In quantum key distribution, quantum states in the form of light are prepared and exchanged between participants in the network when the keys are generated. When the quantum states are received, they are measured and post-processed to produce keys that are identical on both sides but secret to an attacker. The QuINSiDa project is the first to combine both technologies into a ‘QKD over Li-Fi’ system. This makes it possible to carry QKD, which until now has typically been thought of more in a building-to-building scenario, all the way to the end user.
"The intention of the project is to demonstrate a quantum-based data communication network that wirelessly and flexibly connects multiple end users to a secure backbone infrastructure or which can be deployed separately as a secure campus network," says Dr. Imran Khan Managing Director of KEEQuant GmbH. The idea is to use a flexible wireless data communication network in a point-to-multipoint scenario to simultaneously secure the individual communication channels based on quantum keys.
In contrast to radio-based approaches, the use of an optical communication network offers the advantage that every participant who registers in the optical wireless communication channel (Li-Fi channel) is also visible to the quantum channel. This ensures that secure key exchange can occur. Different wavelengths of light are used to separate the Li-Fi channel and the quantum channel. This separation can be optimised by the receiver by using appropriate optical filtering against interference.
The presented concept of a quantum-based infrastructure network for safety-critical wireless data communication is a completely new interdisciplinary approach that has not yet been presented in scientific publications or in current market solutions. The approach will be investigated by the project partners primarily with respect to security-critical applications, such as equipment for public utilities, including banks, hospitals, utilities, public services, telecommunications nodes, and government facilities. Here, special attention will be paid to the security of the overall system with simultaneous, interdisciplinary integration of network management software, classical cryptography (keyword: post-quantum cryptography), QKD technology and Li-Fi technology. At the same time, considering the background of technological sovereignty, the project is of social importance for Germany as a business location.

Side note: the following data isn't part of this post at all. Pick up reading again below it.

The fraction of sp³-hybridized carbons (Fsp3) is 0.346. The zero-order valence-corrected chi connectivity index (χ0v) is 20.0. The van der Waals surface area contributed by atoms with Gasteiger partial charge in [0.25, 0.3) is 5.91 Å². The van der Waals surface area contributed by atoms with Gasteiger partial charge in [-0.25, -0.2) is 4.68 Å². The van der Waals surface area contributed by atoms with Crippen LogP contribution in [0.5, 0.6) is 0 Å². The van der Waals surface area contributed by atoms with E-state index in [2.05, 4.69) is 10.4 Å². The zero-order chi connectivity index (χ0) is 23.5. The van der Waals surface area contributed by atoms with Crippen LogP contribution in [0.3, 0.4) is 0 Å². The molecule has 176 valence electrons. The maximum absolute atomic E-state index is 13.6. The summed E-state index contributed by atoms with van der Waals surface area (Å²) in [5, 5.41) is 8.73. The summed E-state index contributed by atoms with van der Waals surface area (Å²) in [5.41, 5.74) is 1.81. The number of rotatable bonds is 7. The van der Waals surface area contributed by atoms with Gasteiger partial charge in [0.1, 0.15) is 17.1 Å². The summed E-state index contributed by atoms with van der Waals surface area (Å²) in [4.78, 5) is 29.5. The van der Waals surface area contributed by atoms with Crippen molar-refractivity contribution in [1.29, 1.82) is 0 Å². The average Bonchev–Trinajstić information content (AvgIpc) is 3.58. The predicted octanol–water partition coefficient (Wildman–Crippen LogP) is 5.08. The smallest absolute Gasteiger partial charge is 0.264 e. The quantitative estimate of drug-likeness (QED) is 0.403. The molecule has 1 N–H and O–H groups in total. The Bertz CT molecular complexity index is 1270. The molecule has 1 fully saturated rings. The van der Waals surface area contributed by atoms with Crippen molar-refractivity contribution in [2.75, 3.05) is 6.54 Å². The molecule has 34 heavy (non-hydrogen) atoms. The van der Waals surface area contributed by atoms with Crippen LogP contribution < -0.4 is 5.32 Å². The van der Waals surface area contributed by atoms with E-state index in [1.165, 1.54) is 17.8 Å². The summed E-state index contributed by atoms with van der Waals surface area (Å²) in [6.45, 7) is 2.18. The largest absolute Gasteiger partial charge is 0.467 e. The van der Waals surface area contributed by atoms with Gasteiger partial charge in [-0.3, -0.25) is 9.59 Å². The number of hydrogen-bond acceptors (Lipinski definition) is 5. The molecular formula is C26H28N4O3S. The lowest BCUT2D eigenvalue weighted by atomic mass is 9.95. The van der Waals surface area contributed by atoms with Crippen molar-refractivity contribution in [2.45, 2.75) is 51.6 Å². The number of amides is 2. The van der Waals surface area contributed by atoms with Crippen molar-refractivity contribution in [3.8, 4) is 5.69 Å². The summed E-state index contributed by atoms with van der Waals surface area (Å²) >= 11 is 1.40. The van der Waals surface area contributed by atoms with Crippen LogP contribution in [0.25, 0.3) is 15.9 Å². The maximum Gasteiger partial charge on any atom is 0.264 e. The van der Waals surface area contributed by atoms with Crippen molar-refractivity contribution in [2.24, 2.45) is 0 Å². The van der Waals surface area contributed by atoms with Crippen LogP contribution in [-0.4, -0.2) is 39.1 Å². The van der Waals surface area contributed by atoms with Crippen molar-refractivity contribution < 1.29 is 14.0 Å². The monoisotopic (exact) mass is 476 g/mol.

At the end of the project, a corresponding demonstration of the overall system is planned, which will bring the technologies together in a network and thus enable previously unexplored and unachieved use cases. Following the project, these will be exploited by the participating companies and incorporated into safety-critical applications. Due to the end-user focus, a broad application and thus a very large market potential and innovation potential can be identified. In addition, the drastic cost reduction in QKD that will arise in the next few years due to production in medium quantities will allow broader market penetration.
Furthermore, the interdisciplinary networking between the different communities (QKD, optics, telecommunication, security) leads to a seamless integration of the novel technologies into existing security technologies. This makes it easy for end users to adopt the technology into existing infrastructure.